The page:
Methylphenidate and Related Compounds. Fig. 1. The figure summarizes the dose-response of acute methylphenidate injection on the horizontal activity and the number of stereotypic activities of female and male WKY, SHR, and SD rats, using the open field assay. Each group consists of N=8 and was given saline on experimental day 1 and methylphenidate on experimental day 2. The 0.6 mg/kg methylphenidate failed to elicit any changes in the horizontal activity of female and male WKY and SHR groups, while this low dose of methylphenidate significantly increased the horizontal activity of male SD rats (Fig. 1 - left column). The 2.5 mg/kg methylphenidate given ¡.p., increased significantly (*P< 0.05) only the horizontal activity of male WKY and SD rats and female SHR and SD rats (Fig. 1 - middle column), as compared to that of the saline control group. Female SHR and SD exhibited significantly (A P<0.05) greater increase in activity compared to their male counterparts. The highest methylphenidate dose (10.0 mg/ kg) induced robust increase in locomotor activity when compared to baseline. * - indicates significant (P< 0.05) difference when comparing the animal group to its control day, that is, experimental day 2 to experimental day 1. A indicates significant (P<0.05) difference between the sexes of each rat strain.
Methylphenidate and Related Compounds. Fig. 2. This figure demonstrates behavioral sensitization. The embedded histograms in the upper right corner depict the total change from the baseline activity in the initial 2-h following injection at all administration times. The numbers indicate the experimental days. The figure summarizes 15 consecutive recordings (N=8) of four different locomotor activity indices. The locomotor recording of three control days (baseline) was set arbitrarily as 0. Following the control days, six single daily injections of 2.5 mg/kg methylphenidate (i.p.) were given at 07:00, and followed by 5 days of washout. Finally, a re-challenge injection of 2.5 mg/kg methylphenidate (i.p) was administered on experimental day 15. In all the four locomotor indices, the activity on experimental day 15 was significantly elevated as compared to the recording on experimental day 4 (1st day of methylphenidate injection). In the temporal graphs, the filled circles are the recordings after saline injection, while the squares denote the locomotor activity after 2.5 mg/kg methylphenidate.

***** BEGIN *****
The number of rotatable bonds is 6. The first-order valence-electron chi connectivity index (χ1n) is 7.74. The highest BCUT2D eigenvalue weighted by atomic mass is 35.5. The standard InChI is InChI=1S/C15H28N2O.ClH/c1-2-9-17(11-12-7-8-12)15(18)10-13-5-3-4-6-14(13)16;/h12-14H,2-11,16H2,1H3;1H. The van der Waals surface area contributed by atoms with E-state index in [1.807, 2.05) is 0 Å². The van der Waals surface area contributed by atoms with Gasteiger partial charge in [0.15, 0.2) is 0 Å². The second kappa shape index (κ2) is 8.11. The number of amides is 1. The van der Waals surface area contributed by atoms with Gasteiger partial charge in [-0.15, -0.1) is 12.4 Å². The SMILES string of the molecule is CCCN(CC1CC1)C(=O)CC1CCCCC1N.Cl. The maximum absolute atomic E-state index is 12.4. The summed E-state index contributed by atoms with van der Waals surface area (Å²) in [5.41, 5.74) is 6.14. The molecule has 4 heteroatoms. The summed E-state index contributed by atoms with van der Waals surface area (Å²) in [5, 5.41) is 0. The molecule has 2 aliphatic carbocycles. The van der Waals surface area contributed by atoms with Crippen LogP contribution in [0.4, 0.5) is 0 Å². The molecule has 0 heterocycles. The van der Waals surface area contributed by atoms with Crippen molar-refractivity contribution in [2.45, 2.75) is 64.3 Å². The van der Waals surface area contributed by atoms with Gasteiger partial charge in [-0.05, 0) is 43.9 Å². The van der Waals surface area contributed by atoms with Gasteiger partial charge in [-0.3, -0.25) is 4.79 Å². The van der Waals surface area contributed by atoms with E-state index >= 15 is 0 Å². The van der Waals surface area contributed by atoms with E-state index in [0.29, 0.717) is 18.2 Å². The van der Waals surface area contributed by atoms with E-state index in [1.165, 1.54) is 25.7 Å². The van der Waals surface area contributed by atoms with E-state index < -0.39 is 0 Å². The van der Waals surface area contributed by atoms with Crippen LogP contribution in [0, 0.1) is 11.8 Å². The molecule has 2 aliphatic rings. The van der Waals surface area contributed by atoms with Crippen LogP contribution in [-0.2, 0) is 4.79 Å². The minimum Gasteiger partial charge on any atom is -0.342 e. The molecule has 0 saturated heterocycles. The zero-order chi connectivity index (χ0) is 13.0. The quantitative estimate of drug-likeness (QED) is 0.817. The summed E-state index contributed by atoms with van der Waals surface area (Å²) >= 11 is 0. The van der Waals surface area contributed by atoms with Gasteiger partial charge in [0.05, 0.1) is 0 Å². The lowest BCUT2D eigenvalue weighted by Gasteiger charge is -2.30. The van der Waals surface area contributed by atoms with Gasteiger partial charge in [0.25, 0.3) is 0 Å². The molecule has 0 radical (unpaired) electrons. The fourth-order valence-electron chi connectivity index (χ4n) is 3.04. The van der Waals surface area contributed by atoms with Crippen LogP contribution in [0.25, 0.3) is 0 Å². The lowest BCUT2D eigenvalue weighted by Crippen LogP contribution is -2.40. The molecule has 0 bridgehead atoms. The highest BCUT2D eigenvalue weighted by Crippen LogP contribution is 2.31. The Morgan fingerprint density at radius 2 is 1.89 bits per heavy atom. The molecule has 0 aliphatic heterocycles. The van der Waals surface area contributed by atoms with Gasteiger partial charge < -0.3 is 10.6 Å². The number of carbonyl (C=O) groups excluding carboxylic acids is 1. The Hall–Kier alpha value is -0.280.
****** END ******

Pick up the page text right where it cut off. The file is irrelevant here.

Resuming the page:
psychostimulants by different strains, and the long-term effects of the drug (sensitization or tolerance) can also be different in each strain.
Since no biological marker for ADHD has yet been identified, diagnosis of ADHD is presently based only on behavioral symptoms. Many suggested ► animal models of ADHD exist, including rats selected from a general population, rats reared in social isolation, rats exposed to environmental pollutants, rats that have undergone neonatal anoxia, rats that have undergone hippocampal X-irradiation in infancy, rats that have undergone neurotoxic brain lesions, Naples High/Low excitability rats, and knockout mice. There are also genetic models, including the spontaneously hypertensive/hyperactive rat (SHR) strain, which was bred from progenitor Wistar Kyoto (WKY) rats (Dafny and Yang 2006). The SHR is a rat strain hyperactive in a variety ofbehavioral characteristics that are comparable to the behavior of children with ADHD, including motor and cognitive impulsiveness, impaired sustained attention, hyperactivity, and reduced DA function. Therefore, the SHR strain is used most often in ADHD/methylphenidate studies. Most investigators who study the properties of drugs on animals do so in the belief that their work will ultimately be relevant to people.
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